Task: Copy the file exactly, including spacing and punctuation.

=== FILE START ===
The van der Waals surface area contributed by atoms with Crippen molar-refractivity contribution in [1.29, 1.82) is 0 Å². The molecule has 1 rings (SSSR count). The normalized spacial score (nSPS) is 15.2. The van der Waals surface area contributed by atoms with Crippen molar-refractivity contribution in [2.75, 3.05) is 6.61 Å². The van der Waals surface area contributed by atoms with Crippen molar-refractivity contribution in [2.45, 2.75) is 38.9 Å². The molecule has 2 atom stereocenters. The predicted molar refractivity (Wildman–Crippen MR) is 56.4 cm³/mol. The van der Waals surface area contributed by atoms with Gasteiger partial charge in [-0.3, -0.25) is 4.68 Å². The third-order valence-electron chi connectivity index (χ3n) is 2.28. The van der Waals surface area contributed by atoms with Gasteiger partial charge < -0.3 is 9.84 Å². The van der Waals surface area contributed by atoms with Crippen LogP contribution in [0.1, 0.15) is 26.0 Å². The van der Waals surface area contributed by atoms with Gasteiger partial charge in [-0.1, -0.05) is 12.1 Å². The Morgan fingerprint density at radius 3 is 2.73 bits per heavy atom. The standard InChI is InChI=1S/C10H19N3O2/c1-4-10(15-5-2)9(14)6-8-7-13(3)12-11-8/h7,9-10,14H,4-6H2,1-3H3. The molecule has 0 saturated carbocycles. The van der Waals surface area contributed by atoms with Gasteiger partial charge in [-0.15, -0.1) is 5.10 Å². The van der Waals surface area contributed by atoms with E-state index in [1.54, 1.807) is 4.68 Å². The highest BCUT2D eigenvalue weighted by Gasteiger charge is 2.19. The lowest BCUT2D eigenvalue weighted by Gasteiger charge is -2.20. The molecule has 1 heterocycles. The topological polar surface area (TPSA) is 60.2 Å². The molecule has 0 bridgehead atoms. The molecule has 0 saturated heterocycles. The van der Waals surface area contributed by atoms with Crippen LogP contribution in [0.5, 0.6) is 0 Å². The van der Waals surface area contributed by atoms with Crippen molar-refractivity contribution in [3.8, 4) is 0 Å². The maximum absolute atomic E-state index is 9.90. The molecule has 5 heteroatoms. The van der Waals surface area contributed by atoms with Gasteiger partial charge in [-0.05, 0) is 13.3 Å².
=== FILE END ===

The van der Waals surface area contributed by atoms with Crippen molar-refractivity contribution in [1.29, 1.82) is 0 Å². The molecule has 1 rings (SSSR count). The normalized spacial score (nSPS) is 15.2. The van der Waals surface area contributed by atoms with Crippen molar-refractivity contribution in [2.75, 3.05) is 6.61 Å². The van der Waals surface area contributed by atoms with Crippen molar-refractivity contribution in [2.45, 2.75) is 38.9 Å². The molecule has 2 atom stereocenters. The predicted molar refractivity (Wildman–Crippen MR) is 56.4 cm³/mol. The van der Waals surface area contributed by atoms with Gasteiger partial charge in [-0.3, -0.25) is 4.68 Å². The third-order valence-electron chi connectivity index (χ3n) is 2.28. The van der Waals surface area contributed by atoms with Gasteiger partial charge < -0.3 is 9.84 Å². The van der Waals surface area contributed by atoms with Crippen LogP contribution in [0.1, 0.15) is 26.0 Å². The van der Waals surface area contributed by atoms with Gasteiger partial charge in [-0.1, -0.05) is 12.1 Å². The Morgan fingerprint density at radius 3 is 2.73 bits per heavy atom. The standard InChI is InChI=1S/C10H19N3O2/c1-4-10(15-5-2)9(14)6-8-7-13(3)12-11-8/h7,9-10,14H,4-6H2,1-3H3. The molecule has 0 saturated carbocycles. The van der Waals surface area contributed by atoms with Gasteiger partial charge in [-0.15, -0.1) is 5.10 Å². The van der Waals surface area contributed by atoms with E-state index in [1.54, 1.807) is 4.68 Å². The highest BCUT2D eigenvalue weighted by Gasteiger charge is 2.19. The lowest BCUT2D eigenvalue weighted by Gasteiger charge is -2.20. The molecule has 1 heterocycles. The topological polar surface area (TPSA) is 60.2 Å². The molecule has 0 bridgehead atoms. The molecule has 0 saturated heterocycles. The van der Waals surface area contributed by atoms with Crippen LogP contribution in [0.5, 0.6) is 0 Å². The van der Waals surface area contributed by atoms with Crippen molar-refractivity contribution in [3.8, 4) is 0 Å². The maximum absolute atomic E-state index is 9.90. The molecule has 5 heteroatoms. The van der Waals surface area contributed by atoms with Gasteiger partial charge in [-0.05, 0) is 13.3 Å².